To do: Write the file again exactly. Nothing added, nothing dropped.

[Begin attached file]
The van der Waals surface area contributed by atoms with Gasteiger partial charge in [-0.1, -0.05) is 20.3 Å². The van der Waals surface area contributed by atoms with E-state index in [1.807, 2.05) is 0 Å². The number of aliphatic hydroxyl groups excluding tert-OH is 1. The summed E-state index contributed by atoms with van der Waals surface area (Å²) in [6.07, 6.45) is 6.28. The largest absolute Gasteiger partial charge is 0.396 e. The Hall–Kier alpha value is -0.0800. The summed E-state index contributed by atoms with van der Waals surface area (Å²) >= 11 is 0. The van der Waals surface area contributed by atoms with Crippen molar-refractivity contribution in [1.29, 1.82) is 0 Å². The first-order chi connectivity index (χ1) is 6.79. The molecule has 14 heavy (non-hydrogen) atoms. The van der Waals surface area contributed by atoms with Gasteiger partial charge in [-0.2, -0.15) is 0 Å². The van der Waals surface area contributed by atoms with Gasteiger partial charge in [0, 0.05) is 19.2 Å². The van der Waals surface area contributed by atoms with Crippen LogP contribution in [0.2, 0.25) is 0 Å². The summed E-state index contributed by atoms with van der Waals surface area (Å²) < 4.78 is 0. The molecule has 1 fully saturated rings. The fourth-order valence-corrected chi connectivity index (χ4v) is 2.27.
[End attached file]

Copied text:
The van der Waals surface area contributed by atoms with Gasteiger partial charge in [-0.1, -0.05) is 20.3 Å². The van der Waals surface area contributed by atoms with E-state index in [1.807, 2.05) is 0 Å². The number of aliphatic hydroxyl groups excluding tert-OH is 1. The summed E-state index contributed by atoms with van der Waals surface area (Å²) in [6.07, 6.45) is 6.28. The largest absolute Gasteiger partial charge is 0.396 e. The Hall–Kier alpha value is -0.0800. The summed E-state index contributed by atoms with van der Waals surface area (Å²) >= 11 is 0. The van der Waals surface area contributed by atoms with Crippen molar-refractivity contribution in [1.29, 1.82) is 0 Å². The first-order chi connectivity index (χ1) is 6.79. The molecule has 14 heavy (non-hydrogen) atoms. The van der Waals surface area contributed by atoms with Gasteiger partial charge in [-0.2, -0.15) is 0 Å². The van der Waals surface area contributed by atoms with Gasteiger partial charge in [0, 0.05) is 19.2 Å². The van der Waals surface area contributed by atoms with Crippen LogP contribution in [0.2, 0.25) is 0 Å². The summed E-state index contributed by atoms with van der Waals surface area (Å²) < 4.78 is 0. The molecule has 1 fully saturated rings. The fourth-order valence-corrected chi connectivity index (χ4v) is 2.27.